ÉMILE DESMAISONS Portrait of Louis XV (1710-1774) ca. 1860 [R/V] - x +

CN: DesE1860lo15

MT: albumen print on paper mounted on card (9x6 / C:10x6)

TX: embossed at lower right of picture <ED>, printed at lower left of margin in French <Collection E. DESMAISONS>, inscribed with fountain pen at lower center of margin <Louis XV>, inscribed with pencil at rear upper left <Louis XV>, printed at center <E. DESMAISONS / 5, Rue des Grands Augustins / PARIS / Copyright Secured for England>, stamped below <MAISON / ALPH. GIROUX>

PR: Maison Alphonse Giroux, Paris

DN: Mr. Megakles Rogakos - 2009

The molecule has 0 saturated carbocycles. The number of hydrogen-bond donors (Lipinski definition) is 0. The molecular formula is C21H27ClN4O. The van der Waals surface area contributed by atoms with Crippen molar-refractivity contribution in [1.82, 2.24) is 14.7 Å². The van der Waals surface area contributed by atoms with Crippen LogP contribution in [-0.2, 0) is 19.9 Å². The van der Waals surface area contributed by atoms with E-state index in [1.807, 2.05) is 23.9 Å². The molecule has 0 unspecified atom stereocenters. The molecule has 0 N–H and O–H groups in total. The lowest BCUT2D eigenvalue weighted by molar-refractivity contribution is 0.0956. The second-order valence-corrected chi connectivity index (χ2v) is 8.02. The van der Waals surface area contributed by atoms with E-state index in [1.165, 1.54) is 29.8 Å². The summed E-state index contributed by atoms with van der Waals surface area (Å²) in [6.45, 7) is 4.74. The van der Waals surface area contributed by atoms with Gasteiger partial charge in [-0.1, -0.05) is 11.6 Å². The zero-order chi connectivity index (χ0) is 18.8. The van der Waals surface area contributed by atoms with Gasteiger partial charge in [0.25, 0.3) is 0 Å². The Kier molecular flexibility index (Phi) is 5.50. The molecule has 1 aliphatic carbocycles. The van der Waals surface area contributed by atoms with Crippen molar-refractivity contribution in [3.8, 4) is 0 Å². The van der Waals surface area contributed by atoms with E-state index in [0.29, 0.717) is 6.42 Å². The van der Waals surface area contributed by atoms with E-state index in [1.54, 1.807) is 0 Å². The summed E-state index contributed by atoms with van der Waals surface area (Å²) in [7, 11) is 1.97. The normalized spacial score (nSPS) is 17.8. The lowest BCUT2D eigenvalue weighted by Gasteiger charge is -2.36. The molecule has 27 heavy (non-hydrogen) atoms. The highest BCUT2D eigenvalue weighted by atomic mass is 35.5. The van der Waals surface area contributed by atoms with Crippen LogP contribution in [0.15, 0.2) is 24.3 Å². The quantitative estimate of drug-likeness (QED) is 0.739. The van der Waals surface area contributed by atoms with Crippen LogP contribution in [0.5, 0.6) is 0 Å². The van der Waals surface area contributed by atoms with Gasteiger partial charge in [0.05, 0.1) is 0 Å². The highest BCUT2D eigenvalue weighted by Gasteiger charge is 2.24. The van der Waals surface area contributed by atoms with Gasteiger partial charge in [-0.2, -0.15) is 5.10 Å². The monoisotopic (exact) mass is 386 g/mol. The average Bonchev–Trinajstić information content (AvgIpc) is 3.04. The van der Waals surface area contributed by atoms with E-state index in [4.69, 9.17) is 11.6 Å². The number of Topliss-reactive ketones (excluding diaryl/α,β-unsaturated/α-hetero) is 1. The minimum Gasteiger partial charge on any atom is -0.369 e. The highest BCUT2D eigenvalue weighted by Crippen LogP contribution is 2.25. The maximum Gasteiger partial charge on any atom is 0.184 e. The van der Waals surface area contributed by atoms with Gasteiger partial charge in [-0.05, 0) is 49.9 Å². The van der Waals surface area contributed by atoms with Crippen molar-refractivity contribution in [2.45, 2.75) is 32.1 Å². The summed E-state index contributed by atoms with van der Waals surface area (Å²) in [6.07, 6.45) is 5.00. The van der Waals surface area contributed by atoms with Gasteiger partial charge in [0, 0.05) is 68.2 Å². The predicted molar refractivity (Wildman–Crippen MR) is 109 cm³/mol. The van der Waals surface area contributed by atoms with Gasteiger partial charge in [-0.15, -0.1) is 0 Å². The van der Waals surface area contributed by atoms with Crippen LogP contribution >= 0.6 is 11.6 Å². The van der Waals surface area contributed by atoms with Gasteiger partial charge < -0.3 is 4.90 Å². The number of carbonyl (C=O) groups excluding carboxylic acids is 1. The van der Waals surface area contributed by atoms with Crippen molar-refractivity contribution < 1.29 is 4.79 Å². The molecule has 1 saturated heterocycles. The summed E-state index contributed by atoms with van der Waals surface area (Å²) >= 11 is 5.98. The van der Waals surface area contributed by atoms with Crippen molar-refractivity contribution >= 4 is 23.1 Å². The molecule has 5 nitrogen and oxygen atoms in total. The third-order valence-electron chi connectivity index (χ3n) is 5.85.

CM: Louis XV (Versailles, 15 February 1710 - Versailles, 10 May 1774) ruled as King of France and of Navarre from 1 September 1715 until his death on 10 May 1774. Coming to the throne at the age of five, Louis reigned until 15 February 1723, the date of his thirteenth birthday, with the aid of the Régent, Philippe, duc d'Orléans, his great-uncle, thereafter taking formal personal control of government. Unexpectedly surviving the death of most of the royal family, he enjoyed a favourable reputation at the beginning of his reign and earned the epithet "le Bien-Aimé" ("the Beloved"). However, in time, his lack of morals, general inability to effectively reform France and the Monarchy, and the perceived failings of his foreign policy lost him the affection of his people, and he ended his life amongst the most unpopular kings of France. While historians have traditionally treated Louis XV harshly, more recent research has suggested that he was in fact very intelligent and dedicated to the task of ruling the largest state in Europe, bar Russia. His nagging indecision, fueled by his awareness of the complexity of problems ahead, as well as his profound timidity, hidden behind the mask of an imperious king, may account for the poor results achieved during his reign. In many ways, Louis XV prefigures the "bourgeois rulers" of the romantic 19 th century. While dutifully playing the role of the mighty king carved out by his predecessor and great-grandfather, Louis XIV, Louis XV in fact cherished nothing more than his private life far away from the pomp and ceremony of Court. Having lost his mother while still little more than an infant, he longed for a reassuring and motherly presence, which he tried to find in the intimate company of women, something for which he was much criticized both during and after his life. § Louis XIV had left France with serious financial difficulties. Ultimately, Louis XV failed to overcome these fiscal problems, mainly because he was incapable of putting together conflicting parties and interests in his entourage. At Versailles, the king and the nobility surrounding him showed signs of boredom, signalling a monarchy in steady decline. Worse, Louis seemed to be aware of the forces of anti-monarchism threatening his family's rule and yet failed to do anything to stop them. Popular legend holds that Louis predicted, "After me, the flood" ("Après moi, le déluge"). In fact this quotation is more precisely attributed to Madame de Pompadour, although it is not certain that even she ever said it. At first, he was known popularly as Le Bien-aimé (the well-beloved) after a near-death illness in Metz in 1744 when many of his subjects prayed for his recovery. However, his weak and ineffective rule was a contributing factor to the general decline that culminated in the French Revolution. In addition, the king was a notorious womaniser, although this was expected in a king; the monarch's virility was supposed to be another way in which his power was manifested. However, popular faith in the monarchy was shaken by the scandals of Louis's private life and in the shadows of the scandalous court at Versailles, and by the end of his life he had become the well-loved. [Megakles Rogakos 12/2009]